By: Yellymary Montalvo, WSET Diploma Candidate, SWS
The Rioja wine region stands as a beacon of tradition, resilience, and evolution in the world of winemaking. Steeped in a rich history that spans centuries, this renowned Spanish region has not only preserved its vinicultural heritage but has also strategically embraced transformative changes during the last decade. The region (established in 1923) boasts over 500 wineries (more than 200 open to visitors) welcoming over 750,000 people per year (29% international visitors) and is home to 14 grape varieties that are allowed by the zone. (Rioja Consejo Regulador Statistics)
As a wine educator, the recent immersion into Rioja's vineyards, wineries, and cellars offered a panoramic view of a region navigating the delicate balance between honoring its roots and embracing the future.
Tradition and Terroir
At the core of Rioja's winemaking ethos lies a deep respect for tradition. The region's winemakers have upheld time-honored methods, from meticulous grape selection to extended aging in oak barrels. This commitment to tradition, combined with the unique terroir of Rioja, forms the foundation of wines that are globally celebrated for their elegance and complexity. One of the most eye-opening during a recent trip to the region was a fantastic presentation at Bodegas Muga showcasing the different expressions of Tempranillo based on the different soils and elevations of the vineyard. This Bodega, known for its tradition and pure expression of the varietal has been producing wines showcasing the intricacies of all the soils presented in their vineyards. Prado Enea (Calcareous clay and alluvial.) and Torre Muga are just some of those wonderful examples (Chalky-clay and alluvial.) These wines were a great way to understand the diversity of the varietal and how beautifully it can be present in different soils. From the more acidic tones to the soft tannins to the higher elevation sites.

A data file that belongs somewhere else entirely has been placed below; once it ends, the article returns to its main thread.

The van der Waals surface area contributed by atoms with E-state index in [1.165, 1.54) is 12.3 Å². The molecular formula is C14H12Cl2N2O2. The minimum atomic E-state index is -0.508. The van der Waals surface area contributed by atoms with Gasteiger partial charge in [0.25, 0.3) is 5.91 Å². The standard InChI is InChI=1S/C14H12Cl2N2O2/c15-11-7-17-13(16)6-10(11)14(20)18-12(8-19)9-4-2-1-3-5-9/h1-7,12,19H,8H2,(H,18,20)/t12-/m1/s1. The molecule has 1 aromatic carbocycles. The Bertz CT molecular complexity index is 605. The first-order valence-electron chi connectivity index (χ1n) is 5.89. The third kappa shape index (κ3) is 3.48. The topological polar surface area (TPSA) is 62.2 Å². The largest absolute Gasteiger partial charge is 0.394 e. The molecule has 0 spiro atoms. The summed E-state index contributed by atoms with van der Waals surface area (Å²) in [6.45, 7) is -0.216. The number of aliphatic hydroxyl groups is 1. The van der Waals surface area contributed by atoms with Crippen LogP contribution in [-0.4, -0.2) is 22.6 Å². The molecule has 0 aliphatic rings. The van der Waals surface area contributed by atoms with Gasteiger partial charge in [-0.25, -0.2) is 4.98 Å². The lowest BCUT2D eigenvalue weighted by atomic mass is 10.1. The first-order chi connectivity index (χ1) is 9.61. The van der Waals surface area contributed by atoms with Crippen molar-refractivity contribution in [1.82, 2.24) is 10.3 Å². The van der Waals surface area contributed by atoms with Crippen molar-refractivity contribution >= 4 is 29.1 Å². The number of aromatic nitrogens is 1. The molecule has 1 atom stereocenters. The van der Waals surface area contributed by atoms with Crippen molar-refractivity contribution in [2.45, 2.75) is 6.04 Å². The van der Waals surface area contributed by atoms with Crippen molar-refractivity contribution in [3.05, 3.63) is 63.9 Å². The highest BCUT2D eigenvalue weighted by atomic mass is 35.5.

Biodiversity and Sustainability
Rioja has embarked on a journey towards sustainability, intertwining the principles of biodiversity with winemaking practices. The region's vineyards have become havens of biodiversity, fostering a delicate balance between flora and fauna. This ecological approach not only contributes to environmental preservation but also imparts a distinctive character to Rioja's wines, showcasing the symbiotic relationship between the vineyards and the land. In a winemaking region with such a strong tradition, one might wonder about the role of sustainability within that picture. It was pleasantly surprising to find the great passion and dedication from upcoming wineries along with traditional Bodegas to make a mark in those fields. For instance, at Viñedos Ruiz Jimenez they have made it a commitment to organically farm and grow all their vines. To this day, they are the only organized and Demeter Certified winery in Rioja.
The vineyard boasts outstanding views in a peaceful scenery surrounded by a whole ecosystem that helps to nurture the land and the vines. Great attention to detail has been invested in the development of the vineyard site to include the so-called “insect hotels” to promote cross-pollination and aid vineyard management. This is one of the few vineyards in which one can note animals surrounding the land in a dynamic and harmonious symphony. From birds to farm animals, each one represents a key component to their vineyards. This approach translates into rich and outstanding wines showcasing a pure varietal expression while showing winemaking excellence. With a wonderful background to the mountainous zones we were able to enjoy a wonderful tradition of “jamón y vino” including the outstanding Osoti Gran Añada 2018 Brut Nature.
An exciting facet of Rioja's evolution is the introduction of new grape varietals. Maturana Blanca, a grape with a long history in the region, has made a resurgence, adding a novel dimension to Rioja's vinicultural landscape. Maturana Blanca is a rare Spanish white grape varietal known for its unique characteristics in winemaking. It typically produces wines with vibrant acidity, floral aromas, and notes of citrus and green apple, contributing to its distinct profile in the world of Spanish wines. Of all the new varietals tasted during our trip, it was Maturana Blanca the one that awoke the spirits and the enthusiasm of everybody by showcasing the purity of varietal and regionality.